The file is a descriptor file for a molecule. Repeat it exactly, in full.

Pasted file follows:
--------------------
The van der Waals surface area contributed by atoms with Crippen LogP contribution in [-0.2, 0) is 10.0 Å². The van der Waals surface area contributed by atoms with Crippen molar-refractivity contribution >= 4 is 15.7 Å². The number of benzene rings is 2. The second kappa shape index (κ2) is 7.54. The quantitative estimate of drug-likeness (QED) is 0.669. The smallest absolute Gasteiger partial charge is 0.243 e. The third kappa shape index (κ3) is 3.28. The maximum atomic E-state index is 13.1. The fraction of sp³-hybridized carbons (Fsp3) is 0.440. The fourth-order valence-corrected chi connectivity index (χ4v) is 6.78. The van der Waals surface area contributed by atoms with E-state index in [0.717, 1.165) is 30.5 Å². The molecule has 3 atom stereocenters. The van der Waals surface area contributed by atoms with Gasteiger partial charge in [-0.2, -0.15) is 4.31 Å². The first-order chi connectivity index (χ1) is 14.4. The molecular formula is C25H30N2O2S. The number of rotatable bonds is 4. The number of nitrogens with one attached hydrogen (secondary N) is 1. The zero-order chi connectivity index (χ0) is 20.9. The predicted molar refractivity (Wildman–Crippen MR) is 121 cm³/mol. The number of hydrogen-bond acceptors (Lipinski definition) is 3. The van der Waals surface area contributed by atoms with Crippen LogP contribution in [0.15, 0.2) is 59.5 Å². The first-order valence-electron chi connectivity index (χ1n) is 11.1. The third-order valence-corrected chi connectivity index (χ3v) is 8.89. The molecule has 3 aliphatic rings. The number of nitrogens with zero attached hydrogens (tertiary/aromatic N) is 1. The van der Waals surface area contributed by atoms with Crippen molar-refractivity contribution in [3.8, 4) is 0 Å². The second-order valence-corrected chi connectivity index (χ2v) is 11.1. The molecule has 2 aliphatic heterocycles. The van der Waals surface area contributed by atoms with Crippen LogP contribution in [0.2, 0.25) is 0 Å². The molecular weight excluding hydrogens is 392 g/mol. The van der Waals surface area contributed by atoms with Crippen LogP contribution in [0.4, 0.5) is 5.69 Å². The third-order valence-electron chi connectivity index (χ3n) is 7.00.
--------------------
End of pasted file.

The van der Waals surface area contributed by atoms with Crippen LogP contribution in [-0.2, 0) is 10.0 Å². The van der Waals surface area contributed by atoms with Crippen molar-refractivity contribution >= 4 is 15.7 Å². The number of benzene rings is 2. The second kappa shape index (κ2) is 7.54. The quantitative estimate of drug-likeness (QED) is 0.669. The smallest absolute Gasteiger partial charge is 0.243 e. The third kappa shape index (κ3) is 3.28. The maximum atomic E-state index is 13.1. The fraction of sp³-hybridized carbons (Fsp3) is 0.440. The fourth-order valence-corrected chi connectivity index (χ4v) is 6.78. The van der Waals surface area contributed by atoms with E-state index in [0.717, 1.165) is 30.5 Å². The molecule has 3 atom stereocenters. The van der Waals surface area contributed by atoms with Gasteiger partial charge in [-0.2, -0.15) is 4.31 Å². The first-order chi connectivity index (χ1) is 14.4. The molecular formula is C25H30N2O2S. The number of rotatable bonds is 4. The number of nitrogens with one attached hydrogen (secondary N) is 1. The zero-order chi connectivity index (χ0) is 20.9. The predicted molar refractivity (Wildman–Crippen MR) is 121 cm³/mol. The number of hydrogen-bond acceptors (Lipinski definition) is 3. The van der Waals surface area contributed by atoms with Crippen LogP contribution in [0.15, 0.2) is 59.5 Å². The first-order valence-electron chi connectivity index (χ1n) is 11.1. The third-order valence-corrected chi connectivity index (χ3v) is 8.89. The molecule has 3 aliphatic rings. The number of nitrogens with zero attached hydrogens (tertiary/aromatic N) is 1. The van der Waals surface area contributed by atoms with Crippen molar-refractivity contribution in [3.8, 4) is 0 Å². The second-order valence-corrected chi connectivity index (χ2v) is 11.1. The molecule has 2 aliphatic heterocycles. The van der Waals surface area contributed by atoms with Crippen LogP contribution in [0.2, 0.25) is 0 Å². The molecular weight excluding hydrogens is 392 g/mol. The van der Waals surface area contributed by atoms with Crippen LogP contribution in [0.4, 0.5) is 5.69 Å². The third-order valence-electron chi connectivity index (χ3n) is 7.00.